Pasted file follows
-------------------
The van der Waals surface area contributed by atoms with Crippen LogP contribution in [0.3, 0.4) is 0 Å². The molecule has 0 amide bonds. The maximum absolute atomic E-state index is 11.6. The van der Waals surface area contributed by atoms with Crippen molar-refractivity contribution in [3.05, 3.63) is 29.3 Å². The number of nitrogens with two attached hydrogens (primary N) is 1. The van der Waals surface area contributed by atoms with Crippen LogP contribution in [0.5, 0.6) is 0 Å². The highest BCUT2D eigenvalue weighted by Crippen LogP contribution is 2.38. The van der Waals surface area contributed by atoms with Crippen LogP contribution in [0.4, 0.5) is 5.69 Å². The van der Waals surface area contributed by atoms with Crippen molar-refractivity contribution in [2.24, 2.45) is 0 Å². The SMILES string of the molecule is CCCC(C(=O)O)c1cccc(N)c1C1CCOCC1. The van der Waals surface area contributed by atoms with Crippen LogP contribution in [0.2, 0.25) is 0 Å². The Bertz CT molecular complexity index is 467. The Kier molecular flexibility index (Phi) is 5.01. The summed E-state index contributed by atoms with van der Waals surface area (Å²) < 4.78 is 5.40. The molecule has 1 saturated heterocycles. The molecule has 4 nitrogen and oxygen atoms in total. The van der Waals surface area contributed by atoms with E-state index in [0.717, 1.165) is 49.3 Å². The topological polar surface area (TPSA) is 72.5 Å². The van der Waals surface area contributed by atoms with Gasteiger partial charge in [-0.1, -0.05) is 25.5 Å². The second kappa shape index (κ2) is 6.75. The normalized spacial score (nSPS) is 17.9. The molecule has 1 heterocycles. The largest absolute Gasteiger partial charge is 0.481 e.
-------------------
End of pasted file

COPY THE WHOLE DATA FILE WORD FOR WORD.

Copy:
The van der Waals surface area contributed by atoms with Crippen LogP contribution in [0.3, 0.4) is 0 Å². The molecule has 0 amide bonds. The maximum absolute atomic E-state index is 11.6. The van der Waals surface area contributed by atoms with Crippen molar-refractivity contribution in [3.05, 3.63) is 29.3 Å². The number of nitrogens with two attached hydrogens (primary N) is 1. The van der Waals surface area contributed by atoms with Crippen LogP contribution in [0.5, 0.6) is 0 Å². The highest BCUT2D eigenvalue weighted by Crippen LogP contribution is 2.38. The van der Waals surface area contributed by atoms with Crippen LogP contribution in [0.4, 0.5) is 5.69 Å². The van der Waals surface area contributed by atoms with Crippen molar-refractivity contribution in [2.24, 2.45) is 0 Å². The SMILES string of the molecule is CCCC(C(=O)O)c1cccc(N)c1C1CCOCC1. The van der Waals surface area contributed by atoms with Crippen LogP contribution in [0.2, 0.25) is 0 Å². The Bertz CT molecular complexity index is 467. The Kier molecular flexibility index (Phi) is 5.01. The summed E-state index contributed by atoms with van der Waals surface area (Å²) < 4.78 is 5.40. The molecule has 1 saturated heterocycles. The molecule has 4 nitrogen and oxygen atoms in total. The van der Waals surface area contributed by atoms with E-state index in [0.717, 1.165) is 49.3 Å². The topological polar surface area (TPSA) is 72.5 Å². The van der Waals surface area contributed by atoms with Gasteiger partial charge in [-0.1, -0.05) is 25.5 Å². The second kappa shape index (κ2) is 6.75. The normalized spacial score (nSPS) is 17.9. The molecule has 1 heterocycles. The largest absolute Gasteiger partial charge is 0.481 e.